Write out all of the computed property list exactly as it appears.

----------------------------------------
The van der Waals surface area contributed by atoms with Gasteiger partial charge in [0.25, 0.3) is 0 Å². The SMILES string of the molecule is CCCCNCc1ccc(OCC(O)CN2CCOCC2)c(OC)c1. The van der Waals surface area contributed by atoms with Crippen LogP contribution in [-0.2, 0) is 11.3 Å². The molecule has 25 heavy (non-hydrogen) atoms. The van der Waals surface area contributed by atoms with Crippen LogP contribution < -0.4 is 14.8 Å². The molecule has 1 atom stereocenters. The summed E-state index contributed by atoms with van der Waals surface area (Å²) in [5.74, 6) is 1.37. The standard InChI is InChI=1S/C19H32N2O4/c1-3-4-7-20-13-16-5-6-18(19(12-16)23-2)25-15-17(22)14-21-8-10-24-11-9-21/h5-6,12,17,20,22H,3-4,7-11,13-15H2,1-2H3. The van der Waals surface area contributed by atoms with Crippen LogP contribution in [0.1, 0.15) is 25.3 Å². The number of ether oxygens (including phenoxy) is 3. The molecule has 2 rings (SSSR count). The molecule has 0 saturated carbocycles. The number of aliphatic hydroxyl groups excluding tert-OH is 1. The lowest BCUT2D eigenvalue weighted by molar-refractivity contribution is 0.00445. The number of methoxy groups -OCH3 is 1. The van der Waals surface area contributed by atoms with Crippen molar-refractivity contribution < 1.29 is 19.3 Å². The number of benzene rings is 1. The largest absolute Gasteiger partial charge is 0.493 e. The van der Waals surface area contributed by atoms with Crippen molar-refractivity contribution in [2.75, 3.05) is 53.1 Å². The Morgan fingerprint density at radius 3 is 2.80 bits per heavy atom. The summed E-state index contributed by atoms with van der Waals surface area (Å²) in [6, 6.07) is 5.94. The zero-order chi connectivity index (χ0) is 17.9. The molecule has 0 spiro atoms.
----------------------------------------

The van der Waals surface area contributed by atoms with Gasteiger partial charge in [0.25, 0.3) is 0 Å². The SMILES string of the molecule is CCCCNCc1ccc(OCC(O)CN2CCOCC2)c(OC)c1. The van der Waals surface area contributed by atoms with Crippen LogP contribution in [-0.2, 0) is 11.3 Å². The molecule has 25 heavy (non-hydrogen) atoms. The van der Waals surface area contributed by atoms with Crippen LogP contribution < -0.4 is 14.8 Å². The molecule has 1 atom stereocenters. The summed E-state index contributed by atoms with van der Waals surface area (Å²) in [5.74, 6) is 1.37. The standard InChI is InChI=1S/C19H32N2O4/c1-3-4-7-20-13-16-5-6-18(19(12-16)23-2)25-15-17(22)14-21-8-10-24-11-9-21/h5-6,12,17,20,22H,3-4,7-11,13-15H2,1-2H3. The van der Waals surface area contributed by atoms with Crippen LogP contribution in [0.1, 0.15) is 25.3 Å². The number of ether oxygens (including phenoxy) is 3. The molecule has 2 rings (SSSR count). The molecule has 0 saturated carbocycles. The number of aliphatic hydroxyl groups excluding tert-OH is 1. The lowest BCUT2D eigenvalue weighted by molar-refractivity contribution is 0.00445. The number of methoxy groups -OCH3 is 1. The van der Waals surface area contributed by atoms with Crippen molar-refractivity contribution < 1.29 is 19.3 Å². The number of benzene rings is 1. The largest absolute Gasteiger partial charge is 0.493 e. The van der Waals surface area contributed by atoms with Crippen molar-refractivity contribution in [2.75, 3.05) is 53.1 Å². The Morgan fingerprint density at radius 3 is 2.80 bits per heavy atom. The summed E-state index contributed by atoms with van der Waals surface area (Å²) in [6, 6.07) is 5.94. The zero-order chi connectivity index (χ0) is 17.9. The molecule has 0 spiro atoms.